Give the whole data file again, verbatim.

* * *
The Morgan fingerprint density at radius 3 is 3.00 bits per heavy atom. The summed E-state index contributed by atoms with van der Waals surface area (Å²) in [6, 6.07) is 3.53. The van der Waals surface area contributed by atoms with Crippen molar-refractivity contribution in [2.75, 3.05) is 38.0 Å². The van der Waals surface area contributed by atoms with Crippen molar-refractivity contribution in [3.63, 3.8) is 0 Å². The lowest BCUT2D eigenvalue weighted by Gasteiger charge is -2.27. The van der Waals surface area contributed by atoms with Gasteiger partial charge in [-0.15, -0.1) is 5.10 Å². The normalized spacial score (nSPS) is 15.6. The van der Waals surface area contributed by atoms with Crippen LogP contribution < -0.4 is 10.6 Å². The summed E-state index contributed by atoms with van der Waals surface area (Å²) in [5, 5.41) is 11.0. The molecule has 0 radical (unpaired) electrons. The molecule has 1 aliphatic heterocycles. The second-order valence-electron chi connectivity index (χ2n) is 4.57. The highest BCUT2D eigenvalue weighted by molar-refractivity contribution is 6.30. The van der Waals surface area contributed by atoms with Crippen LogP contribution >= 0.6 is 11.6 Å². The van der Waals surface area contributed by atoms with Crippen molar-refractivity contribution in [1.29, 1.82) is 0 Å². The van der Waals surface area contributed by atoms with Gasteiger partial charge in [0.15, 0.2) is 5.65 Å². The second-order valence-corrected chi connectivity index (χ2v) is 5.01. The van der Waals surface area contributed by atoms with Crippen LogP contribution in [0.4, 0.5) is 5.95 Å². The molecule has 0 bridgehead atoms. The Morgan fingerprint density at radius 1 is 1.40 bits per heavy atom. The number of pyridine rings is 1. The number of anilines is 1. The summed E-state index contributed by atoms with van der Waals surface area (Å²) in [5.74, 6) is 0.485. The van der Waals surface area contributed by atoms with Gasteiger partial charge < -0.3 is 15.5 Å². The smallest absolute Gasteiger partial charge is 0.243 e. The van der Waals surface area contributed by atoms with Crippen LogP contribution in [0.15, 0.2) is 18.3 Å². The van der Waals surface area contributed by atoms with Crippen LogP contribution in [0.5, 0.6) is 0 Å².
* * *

The Morgan fingerprint density at radius 3 is 3.00 bits per heavy atom. The summed E-state index contributed by atoms with van der Waals surface area (Å²) in [6, 6.07) is 3.53. The van der Waals surface area contributed by atoms with Crippen molar-refractivity contribution in [2.75, 3.05) is 38.0 Å². The van der Waals surface area contributed by atoms with Crippen molar-refractivity contribution in [3.63, 3.8) is 0 Å². The lowest BCUT2D eigenvalue weighted by Gasteiger charge is -2.27. The van der Waals surface area contributed by atoms with Gasteiger partial charge in [-0.15, -0.1) is 5.10 Å². The normalized spacial score (nSPS) is 15.6. The van der Waals surface area contributed by atoms with Crippen LogP contribution < -0.4 is 10.6 Å². The summed E-state index contributed by atoms with van der Waals surface area (Å²) in [5, 5.41) is 11.0. The molecule has 0 radical (unpaired) electrons. The molecule has 1 aliphatic heterocycles. The second-order valence-electron chi connectivity index (χ2n) is 4.57. The highest BCUT2D eigenvalue weighted by molar-refractivity contribution is 6.30. The van der Waals surface area contributed by atoms with Crippen LogP contribution >= 0.6 is 11.6 Å². The van der Waals surface area contributed by atoms with Crippen molar-refractivity contribution in [1.29, 1.82) is 0 Å². The van der Waals surface area contributed by atoms with Gasteiger partial charge in [0.15, 0.2) is 5.65 Å². The second-order valence-corrected chi connectivity index (χ2v) is 5.01. The van der Waals surface area contributed by atoms with Crippen LogP contribution in [0.4, 0.5) is 5.95 Å². The molecule has 0 bridgehead atoms. The Morgan fingerprint density at radius 1 is 1.40 bits per heavy atom. The number of pyridine rings is 1. The number of anilines is 1. The summed E-state index contributed by atoms with van der Waals surface area (Å²) in [5.74, 6) is 0.485. The van der Waals surface area contributed by atoms with Gasteiger partial charge < -0.3 is 15.5 Å². The smallest absolute Gasteiger partial charge is 0.243 e. The van der Waals surface area contributed by atoms with Crippen LogP contribution in [0.15, 0.2) is 18.3 Å². The van der Waals surface area contributed by atoms with Crippen LogP contribution in [0.5, 0.6) is 0 Å².